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Following the money

Here are two totally intuitive common sense arguments:

"Buying local is better than buying from a chain store—the money stays in the community."

"New products only benefit the inventor—the money he receives necessarily reduces the money available to other producers."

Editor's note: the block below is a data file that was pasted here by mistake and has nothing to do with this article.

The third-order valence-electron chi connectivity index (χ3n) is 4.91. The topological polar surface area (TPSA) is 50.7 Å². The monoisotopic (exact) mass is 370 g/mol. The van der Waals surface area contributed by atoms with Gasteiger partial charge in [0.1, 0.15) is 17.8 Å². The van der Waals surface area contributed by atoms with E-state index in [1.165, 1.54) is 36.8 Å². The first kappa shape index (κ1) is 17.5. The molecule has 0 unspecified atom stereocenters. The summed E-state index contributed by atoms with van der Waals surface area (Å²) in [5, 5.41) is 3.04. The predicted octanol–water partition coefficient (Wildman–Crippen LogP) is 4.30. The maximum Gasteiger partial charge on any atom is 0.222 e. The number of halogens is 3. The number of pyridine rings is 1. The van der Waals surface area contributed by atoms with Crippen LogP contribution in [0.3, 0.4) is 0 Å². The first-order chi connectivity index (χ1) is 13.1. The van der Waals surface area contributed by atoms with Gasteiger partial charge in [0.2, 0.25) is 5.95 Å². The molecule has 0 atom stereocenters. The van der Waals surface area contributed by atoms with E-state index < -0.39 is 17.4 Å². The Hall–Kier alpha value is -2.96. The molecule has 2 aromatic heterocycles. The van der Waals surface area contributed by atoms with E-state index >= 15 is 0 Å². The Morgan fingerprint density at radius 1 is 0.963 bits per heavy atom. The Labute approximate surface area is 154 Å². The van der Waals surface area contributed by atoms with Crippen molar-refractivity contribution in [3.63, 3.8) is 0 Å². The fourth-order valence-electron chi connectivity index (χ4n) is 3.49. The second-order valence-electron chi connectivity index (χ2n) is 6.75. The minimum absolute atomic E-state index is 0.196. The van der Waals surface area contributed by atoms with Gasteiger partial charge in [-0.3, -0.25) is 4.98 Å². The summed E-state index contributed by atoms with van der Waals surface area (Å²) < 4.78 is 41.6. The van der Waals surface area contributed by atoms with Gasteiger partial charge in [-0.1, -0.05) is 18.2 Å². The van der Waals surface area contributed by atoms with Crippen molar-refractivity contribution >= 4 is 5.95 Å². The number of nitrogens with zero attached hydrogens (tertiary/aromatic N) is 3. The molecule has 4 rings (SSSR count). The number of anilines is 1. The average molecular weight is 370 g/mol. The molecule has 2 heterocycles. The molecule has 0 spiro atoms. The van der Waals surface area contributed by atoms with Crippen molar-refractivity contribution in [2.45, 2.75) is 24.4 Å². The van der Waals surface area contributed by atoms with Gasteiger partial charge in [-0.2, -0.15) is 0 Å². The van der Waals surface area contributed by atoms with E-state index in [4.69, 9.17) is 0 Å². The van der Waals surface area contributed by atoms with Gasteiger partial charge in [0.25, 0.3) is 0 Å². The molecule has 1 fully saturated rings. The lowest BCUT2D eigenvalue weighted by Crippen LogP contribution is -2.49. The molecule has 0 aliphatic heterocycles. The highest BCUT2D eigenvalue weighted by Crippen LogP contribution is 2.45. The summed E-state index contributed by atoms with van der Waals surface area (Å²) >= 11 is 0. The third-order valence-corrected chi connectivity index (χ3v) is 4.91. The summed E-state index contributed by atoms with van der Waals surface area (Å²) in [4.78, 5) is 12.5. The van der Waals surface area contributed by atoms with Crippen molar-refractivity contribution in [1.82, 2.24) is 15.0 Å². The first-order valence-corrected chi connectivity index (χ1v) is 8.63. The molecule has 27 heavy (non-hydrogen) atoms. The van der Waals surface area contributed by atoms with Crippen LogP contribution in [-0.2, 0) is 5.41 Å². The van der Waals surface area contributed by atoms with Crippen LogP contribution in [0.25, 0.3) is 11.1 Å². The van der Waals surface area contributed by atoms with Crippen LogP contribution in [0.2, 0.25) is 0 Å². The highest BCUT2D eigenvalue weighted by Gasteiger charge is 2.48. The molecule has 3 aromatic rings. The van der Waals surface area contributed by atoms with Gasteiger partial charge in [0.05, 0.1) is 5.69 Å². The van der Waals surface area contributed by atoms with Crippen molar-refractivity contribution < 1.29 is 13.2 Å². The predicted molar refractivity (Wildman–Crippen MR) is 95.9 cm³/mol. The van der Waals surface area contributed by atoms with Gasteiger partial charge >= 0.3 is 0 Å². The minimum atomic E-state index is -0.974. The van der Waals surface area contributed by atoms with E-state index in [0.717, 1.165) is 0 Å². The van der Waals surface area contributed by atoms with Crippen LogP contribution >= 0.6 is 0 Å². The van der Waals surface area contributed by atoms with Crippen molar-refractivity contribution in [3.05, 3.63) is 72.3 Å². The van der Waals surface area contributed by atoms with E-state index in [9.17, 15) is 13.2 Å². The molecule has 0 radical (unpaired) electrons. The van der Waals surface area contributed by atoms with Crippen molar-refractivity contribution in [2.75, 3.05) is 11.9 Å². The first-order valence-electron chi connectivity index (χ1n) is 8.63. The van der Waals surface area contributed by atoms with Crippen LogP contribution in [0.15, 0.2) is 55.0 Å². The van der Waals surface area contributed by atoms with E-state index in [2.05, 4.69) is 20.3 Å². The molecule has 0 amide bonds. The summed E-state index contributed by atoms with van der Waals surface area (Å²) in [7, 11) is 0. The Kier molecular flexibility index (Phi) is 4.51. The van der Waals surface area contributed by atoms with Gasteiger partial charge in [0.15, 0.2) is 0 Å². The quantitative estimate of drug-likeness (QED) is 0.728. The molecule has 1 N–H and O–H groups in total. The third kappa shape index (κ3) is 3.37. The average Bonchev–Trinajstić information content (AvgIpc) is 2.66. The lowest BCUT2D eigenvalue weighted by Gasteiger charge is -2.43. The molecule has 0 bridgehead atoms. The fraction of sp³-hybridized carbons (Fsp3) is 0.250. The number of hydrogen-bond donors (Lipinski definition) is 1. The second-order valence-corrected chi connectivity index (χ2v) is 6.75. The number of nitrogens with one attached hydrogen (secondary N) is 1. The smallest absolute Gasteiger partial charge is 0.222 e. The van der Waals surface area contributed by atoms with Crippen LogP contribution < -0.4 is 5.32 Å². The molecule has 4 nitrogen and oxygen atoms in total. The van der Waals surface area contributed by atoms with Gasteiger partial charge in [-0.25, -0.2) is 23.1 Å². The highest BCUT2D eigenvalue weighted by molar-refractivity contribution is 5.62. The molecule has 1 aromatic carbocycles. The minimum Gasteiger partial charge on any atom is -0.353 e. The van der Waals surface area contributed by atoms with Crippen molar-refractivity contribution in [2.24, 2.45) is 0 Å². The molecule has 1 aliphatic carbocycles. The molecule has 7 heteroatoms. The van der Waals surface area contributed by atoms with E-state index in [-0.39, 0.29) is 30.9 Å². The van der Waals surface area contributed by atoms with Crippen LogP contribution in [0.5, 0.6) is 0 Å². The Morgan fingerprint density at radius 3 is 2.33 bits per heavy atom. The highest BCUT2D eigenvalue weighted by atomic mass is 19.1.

Both are intuitive and common-sense. Both are wrong. Both illustrate an additional fallacy—that economics is "just common sense." The fallacy in the two statements is the equating of money with prosperity. They are not the same. What we care about isn't the number of green pieces of paper with pictures of dead statesmen on them. It's what the pieces of paper buy. The fallacy is to see voluntary exchange as necessarily zero-sum. It is not. It is positive-sum. Understanding this is perhaps the single most important and basic lesson of economics. It is also one of the hardest to learn.